The world’s current focus regarding refugees is on Ukraine and perhaps rightly so, given the enormous suffering people in that country are facing during a bloody conflict with Russia. While the world’s support for that nation remains strong, there are signs the world community’s support has waned for people from another country; Afghanistan.
Before Ukraine, much of the world’s focus was on the heartbreaking conditions in Afghanistan following the withdrawal of U.S. troops after two decades of conflict — and the successive government that took over.
As often happens when there are consecutive similar crises, the most recent ones tend to overshadow the ones that preceded it. It’s understandable, given the relentless pace of our news cycle. However, attention fatigue doesn’t solve the ongoing problems the people of Afghanistan (and its refugees) face on a regular basis.
Because of the new government, donor countries that had been responsible for much of the funding of Afghanistan’s economy and services have expressed hesitation in continuing their financial support. In April (cite Wpost article), it was reported that only 13 percent of the United Nations’ $4.4 billion emergency humanitarian fund request was fulfilled. Foreign aid had covered more than 75 percent of the country’s finances. Cutbacks in these funds could result in some serious problems, such as mass employment and hunger.
The U.N.’s top leadership urged the world community to not grow complacent.
“[P]lease don’t make the people of Afghanistan suffer twice,” said Martin Griffiths, the U.N. humanitarian affairs chief said at the time.
Some 23 million people in Afghanistan, or more than half of the population, face hunger. At the April conference of donor nations, U.N. Secretary General Antonio Guterres said that 95 percent lack sufficient food.
“Nine million are at risk of famine…Global food prices are skyrocketing as a result of the war in Ukraine.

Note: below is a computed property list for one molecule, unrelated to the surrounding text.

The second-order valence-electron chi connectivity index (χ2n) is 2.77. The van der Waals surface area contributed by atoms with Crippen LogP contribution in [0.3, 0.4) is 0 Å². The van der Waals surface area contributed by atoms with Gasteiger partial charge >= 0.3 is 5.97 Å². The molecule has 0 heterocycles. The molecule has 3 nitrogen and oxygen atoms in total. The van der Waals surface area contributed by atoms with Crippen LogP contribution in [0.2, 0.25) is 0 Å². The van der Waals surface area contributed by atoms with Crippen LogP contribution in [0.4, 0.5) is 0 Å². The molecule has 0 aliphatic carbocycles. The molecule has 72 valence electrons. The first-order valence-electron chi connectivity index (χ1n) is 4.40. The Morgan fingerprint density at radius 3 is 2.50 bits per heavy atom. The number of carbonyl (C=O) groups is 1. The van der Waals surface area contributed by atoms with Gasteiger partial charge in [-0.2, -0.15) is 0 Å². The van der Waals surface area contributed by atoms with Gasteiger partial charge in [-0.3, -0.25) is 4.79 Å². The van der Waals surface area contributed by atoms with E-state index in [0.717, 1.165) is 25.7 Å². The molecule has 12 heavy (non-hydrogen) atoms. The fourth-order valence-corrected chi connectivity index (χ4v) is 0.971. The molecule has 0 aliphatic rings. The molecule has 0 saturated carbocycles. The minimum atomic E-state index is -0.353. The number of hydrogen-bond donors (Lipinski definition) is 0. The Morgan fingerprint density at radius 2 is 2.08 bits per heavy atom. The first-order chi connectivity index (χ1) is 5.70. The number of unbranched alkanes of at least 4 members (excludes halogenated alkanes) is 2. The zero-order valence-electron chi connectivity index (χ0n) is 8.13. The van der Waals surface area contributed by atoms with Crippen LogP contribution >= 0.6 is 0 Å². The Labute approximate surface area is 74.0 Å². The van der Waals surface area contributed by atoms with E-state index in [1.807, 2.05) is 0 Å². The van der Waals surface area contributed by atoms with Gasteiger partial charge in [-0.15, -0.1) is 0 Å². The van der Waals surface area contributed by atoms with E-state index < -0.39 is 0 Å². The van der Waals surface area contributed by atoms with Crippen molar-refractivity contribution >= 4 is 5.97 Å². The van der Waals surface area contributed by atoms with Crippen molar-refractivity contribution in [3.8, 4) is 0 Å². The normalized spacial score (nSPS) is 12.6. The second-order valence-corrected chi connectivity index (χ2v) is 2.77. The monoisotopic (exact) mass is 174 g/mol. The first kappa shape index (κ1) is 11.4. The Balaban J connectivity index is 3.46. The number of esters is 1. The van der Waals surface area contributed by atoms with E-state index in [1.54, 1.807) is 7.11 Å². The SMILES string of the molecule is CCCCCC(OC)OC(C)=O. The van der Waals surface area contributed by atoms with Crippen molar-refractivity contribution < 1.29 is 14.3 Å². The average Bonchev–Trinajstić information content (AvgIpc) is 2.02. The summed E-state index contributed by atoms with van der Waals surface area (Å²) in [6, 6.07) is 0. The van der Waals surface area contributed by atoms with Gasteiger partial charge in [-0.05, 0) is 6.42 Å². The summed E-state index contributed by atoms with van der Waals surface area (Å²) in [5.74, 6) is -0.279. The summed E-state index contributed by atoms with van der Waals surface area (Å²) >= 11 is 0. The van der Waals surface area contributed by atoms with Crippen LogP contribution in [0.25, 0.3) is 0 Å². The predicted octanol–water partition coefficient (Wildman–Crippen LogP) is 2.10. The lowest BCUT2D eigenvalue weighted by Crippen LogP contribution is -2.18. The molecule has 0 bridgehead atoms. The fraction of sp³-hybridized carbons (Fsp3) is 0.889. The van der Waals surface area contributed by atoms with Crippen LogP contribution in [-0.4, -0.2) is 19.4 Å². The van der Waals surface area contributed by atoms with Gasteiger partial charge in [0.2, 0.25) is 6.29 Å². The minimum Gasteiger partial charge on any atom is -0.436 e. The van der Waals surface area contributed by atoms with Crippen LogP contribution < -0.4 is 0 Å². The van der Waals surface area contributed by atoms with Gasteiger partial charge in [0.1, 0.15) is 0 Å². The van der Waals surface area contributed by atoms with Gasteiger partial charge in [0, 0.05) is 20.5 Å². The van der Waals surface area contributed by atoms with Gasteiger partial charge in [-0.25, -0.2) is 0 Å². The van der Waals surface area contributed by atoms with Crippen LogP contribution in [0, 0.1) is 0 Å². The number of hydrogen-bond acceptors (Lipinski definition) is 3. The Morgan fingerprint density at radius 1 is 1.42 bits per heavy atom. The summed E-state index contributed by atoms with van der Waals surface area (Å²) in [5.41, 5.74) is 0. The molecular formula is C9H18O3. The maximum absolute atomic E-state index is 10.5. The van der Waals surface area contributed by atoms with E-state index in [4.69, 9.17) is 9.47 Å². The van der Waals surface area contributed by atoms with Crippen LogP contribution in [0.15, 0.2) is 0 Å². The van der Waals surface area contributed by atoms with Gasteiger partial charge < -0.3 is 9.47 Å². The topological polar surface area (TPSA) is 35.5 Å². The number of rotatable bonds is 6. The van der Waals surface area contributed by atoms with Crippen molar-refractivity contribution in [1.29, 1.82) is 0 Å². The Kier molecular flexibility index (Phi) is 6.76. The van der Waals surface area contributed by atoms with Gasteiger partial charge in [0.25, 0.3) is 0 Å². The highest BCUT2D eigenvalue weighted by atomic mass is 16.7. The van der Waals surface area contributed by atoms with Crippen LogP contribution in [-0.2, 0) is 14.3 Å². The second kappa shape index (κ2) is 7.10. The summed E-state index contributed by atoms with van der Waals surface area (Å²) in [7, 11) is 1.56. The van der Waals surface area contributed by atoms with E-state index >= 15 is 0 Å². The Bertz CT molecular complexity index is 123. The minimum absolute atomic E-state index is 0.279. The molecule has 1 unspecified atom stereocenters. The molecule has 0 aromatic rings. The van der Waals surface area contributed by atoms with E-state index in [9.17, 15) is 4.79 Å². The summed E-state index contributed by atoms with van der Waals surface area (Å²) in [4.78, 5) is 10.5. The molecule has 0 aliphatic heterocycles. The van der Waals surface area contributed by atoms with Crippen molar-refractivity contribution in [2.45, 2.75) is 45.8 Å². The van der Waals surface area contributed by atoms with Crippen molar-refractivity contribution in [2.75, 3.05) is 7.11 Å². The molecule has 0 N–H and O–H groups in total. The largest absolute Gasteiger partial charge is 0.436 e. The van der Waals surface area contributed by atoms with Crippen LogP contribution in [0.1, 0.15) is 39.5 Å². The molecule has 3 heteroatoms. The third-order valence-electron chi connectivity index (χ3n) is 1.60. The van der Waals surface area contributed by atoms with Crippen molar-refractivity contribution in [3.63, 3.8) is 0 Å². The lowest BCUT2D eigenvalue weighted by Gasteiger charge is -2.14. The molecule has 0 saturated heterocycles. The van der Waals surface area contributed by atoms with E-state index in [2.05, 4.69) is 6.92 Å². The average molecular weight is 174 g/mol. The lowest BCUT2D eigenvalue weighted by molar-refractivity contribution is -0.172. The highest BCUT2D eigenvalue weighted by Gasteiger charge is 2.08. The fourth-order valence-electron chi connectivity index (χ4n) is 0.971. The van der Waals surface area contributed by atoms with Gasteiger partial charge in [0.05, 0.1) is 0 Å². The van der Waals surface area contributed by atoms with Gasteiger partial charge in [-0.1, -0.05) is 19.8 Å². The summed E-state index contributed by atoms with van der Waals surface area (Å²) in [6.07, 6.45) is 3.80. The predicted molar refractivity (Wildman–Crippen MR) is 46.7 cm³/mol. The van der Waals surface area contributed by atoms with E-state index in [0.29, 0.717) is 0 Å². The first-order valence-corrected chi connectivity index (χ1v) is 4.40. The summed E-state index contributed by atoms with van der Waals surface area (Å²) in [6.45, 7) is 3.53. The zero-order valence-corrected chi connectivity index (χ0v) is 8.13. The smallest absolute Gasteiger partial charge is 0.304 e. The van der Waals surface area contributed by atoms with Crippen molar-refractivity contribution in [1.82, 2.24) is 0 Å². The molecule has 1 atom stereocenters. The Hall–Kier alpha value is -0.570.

There were some steps taken by the U.S. government. President Biden signed an executive order that provided $3.5 billion in previously frozen assets toward humanitarian assistance in Afghanistan. And, the country pledged another $200 million in additional funding.
In addition to the country itself, the 76,000 refugees (or more precisely, evacuees) from Afghanistan who made it here from the U.S. airlift, among other ways, have faced their own hurdles. Earlier this year, it was reported that some of the difficulties included staying at hotels for extended periods of time, landing living wage jobs, hold-ups in receiving their Social Security numbers, among other challenges. Many evacuees agave also exhausted the “welcome money” of between $1,000 and $1,200 provided to them by the State Department.
Some of the backlogs are the result of overworked and understaffed refugee resettlement agencies. They need help.
Addressing the people and the needs of Afghanistan–and its refugees– requires a long-term commitment of the world community, not just the world’s leading superpower. It shouldn’t just be the burden of a single nation in an increasingly interconnected world. The U.S. and European governments can help by working to stabilize the Central Bank.
Islamic Relief USA has been trying to help the refugee situation through meals packs around the country. A nourishing meal can go a long way to get through the day, but more permanent long-lasting solutions often involves government intervention.
While the support for Ukraine remains admirable, we also have an obligation to the people whom the world community paid much attention to for many months of the second half of last year.
It’s not just Islamic Relief USA that’s saying this:
“Even as we respond urgently to the crisis of Ukraine, we can’t neglect the people of Afghanistan,” said Liz Trush, the British foreign secretary.
Let’s not forget!